1. Not finding help here? Sign up for a free 30min tutor trial with Chegg Tutors
    Dismiss Notice
Dismiss Notice
Join Physics Forums Today!
The friendliest, high quality science and math community on the planet! Everyone who loves science is here!

Continuity, vector function, inverse

  1. Dec 19, 2008 #1
    1. The problem statement, all variables and given/known data
    f:Rn->Rn is continuous and satisfies
    |f(x)-f(y)|>=k|x-y|
    for all x, y in Rn and some k>0. Show that F has a continuous inverse.

    2. Relevant equations



    3. The attempt at a solution
    It is easy to show that f is injective, but I've no idea how to prove the surjectivity. I was thinking on the R1->R1 case for a while, and guess that I can show that f is unbounded to deduce the surjectivity. But it seems that boundedness is not that useful in Rn->Rn case.
    Any hint? THanks!
     
  2. jcsd
  3. Dec 19, 2008 #2

    Dick

    User Avatar
    Science Advisor
    Homework Helper

    You can still use boundedness, I think. Suppose f(R^n) is not all of R^n. Then pick a point b on the boundary of f(R^n). So you can pick a sequence x_i such that f(x_i) converges to b. The sequence x_i can't be bounded, otherwise it would have a convergent subsequence. So you can pick a subsequence of x_i, y_i such that |y_{i+1}-y_i| is as large as you like, yet f(y_i) must converge to b.
     
  4. Dec 19, 2008 #3
    i'm working on a similar problem. could you possibly explain why x_i can't be bounded?
     
  5. Dec 19, 2008 #4

    Dick

    User Avatar
    Science Advisor
    Homework Helper

    If x_i were bounded then would be contained in a compact set. So it has a convergent subsequence y_i->y. So f(y_i)->f(y) by continuity. But f(y_i)->b, so b=f(y). But b was assumed to be outside of the range of f.
     
  6. Dec 20, 2008 #5
    Thanks, but why b should be outside the range of f? I get it by first proving that injective and continuous f should map open ball to open ball, but not quite clear about the whole reason behind it. Is there some explanation more direct/brilliant/inspiring? Thanks a lot...
     
  7. Dec 20, 2008 #6

    Dick

    User Avatar
    Science Advisor
    Homework Helper

    Good point. Mostly because I drew it that way. :) Better give this some more thought...
     
  8. Dec 20, 2008 #7

    Dick

    User Avatar
    Science Advisor
    Homework Helper

    Have you studied Brouwer's invariance of domain theorem? I think it's necessary. f:R^1->R^2 defined by f(x)=(x,0) satisfies your premises (with unequal dimensions of domain and range) but it's not surjective.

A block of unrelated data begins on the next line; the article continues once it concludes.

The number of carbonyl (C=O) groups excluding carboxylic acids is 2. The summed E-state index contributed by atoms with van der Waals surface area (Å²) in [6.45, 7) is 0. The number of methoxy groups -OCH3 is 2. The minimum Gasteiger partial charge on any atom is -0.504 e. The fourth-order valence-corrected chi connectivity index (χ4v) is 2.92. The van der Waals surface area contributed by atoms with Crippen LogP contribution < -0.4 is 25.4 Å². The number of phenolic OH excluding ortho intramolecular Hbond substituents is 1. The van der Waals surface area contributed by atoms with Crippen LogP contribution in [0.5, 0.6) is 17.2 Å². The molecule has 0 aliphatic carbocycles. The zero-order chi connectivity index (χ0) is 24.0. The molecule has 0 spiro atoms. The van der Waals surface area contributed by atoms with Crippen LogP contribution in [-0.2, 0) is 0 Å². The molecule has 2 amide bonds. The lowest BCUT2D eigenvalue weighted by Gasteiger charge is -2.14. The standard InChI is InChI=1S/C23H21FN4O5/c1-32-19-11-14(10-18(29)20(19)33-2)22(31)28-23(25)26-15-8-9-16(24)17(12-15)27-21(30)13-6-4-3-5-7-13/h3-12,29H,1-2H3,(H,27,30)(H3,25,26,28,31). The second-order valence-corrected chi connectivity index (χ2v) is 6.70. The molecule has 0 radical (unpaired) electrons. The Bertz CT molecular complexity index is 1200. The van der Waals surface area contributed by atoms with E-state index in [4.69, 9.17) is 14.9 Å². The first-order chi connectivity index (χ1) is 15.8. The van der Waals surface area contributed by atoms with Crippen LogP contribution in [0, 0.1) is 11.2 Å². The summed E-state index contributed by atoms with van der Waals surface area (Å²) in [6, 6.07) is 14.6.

9. Dec 20, 2008 #8
    sorry for reply late...last night I was unable to open this forum...
    I havn't learned Brouwer's theorem and I've no idea what causes the differences between unequal dimensions and equal dimensions of domain and range (guess it needs a lot of preliminary knowledge that I havn't learned).
    but yes, I made a mistake when I tried to prove that "surjective and continuous f maps open ball to open ball". if added f:R^n->R^n, is this right? okay, even if it is true, I guess I cannot prove it, since I am possibly unable to make use of the properties of equal dimensions of domain and range....
    so...it seems that the original problem is beyond my knowledge?
     
    Last edited: Dec 20, 2008
  10. Dec 20, 2008 #9

    Dick

    User Avatar
    Science Advisor
    Homework Helper

    Ok, if you can prove f maps open balls to open balls then f(R^n) is an open set, then you don't need Brouwer's theorem. If f(R^n) is open then a point on the boundary of f(R^n) is not in f(R^n).
     
  11. Dec 21, 2008 #10

    Dick

    User Avatar
    Science Advisor
    Homework Helper

    You could also use the generalization of Jordan's curve theorem. An injective continuous image of S^(n-1) -> R^n splits the complement of the image into an 'inside' and an 'outside'. It's hard to prove as well, but it's easy to visualize. That should also let you prove f(R^n) is open.
     
  12. Dec 22, 2008 #11
    Many things beyond my knowledge:( I'll come back to this problem when I am ready for it. Anyway, thanks very much! I'll keep an eye on Jordan's curve theorem and Brouwer's theorem.
     
Know someone interested in this topic? Share this thread via Reddit, Google+, Twitter, or Facebook

Have something to add?



Similar Discussions: Continuity, vector function, inverse
Loading...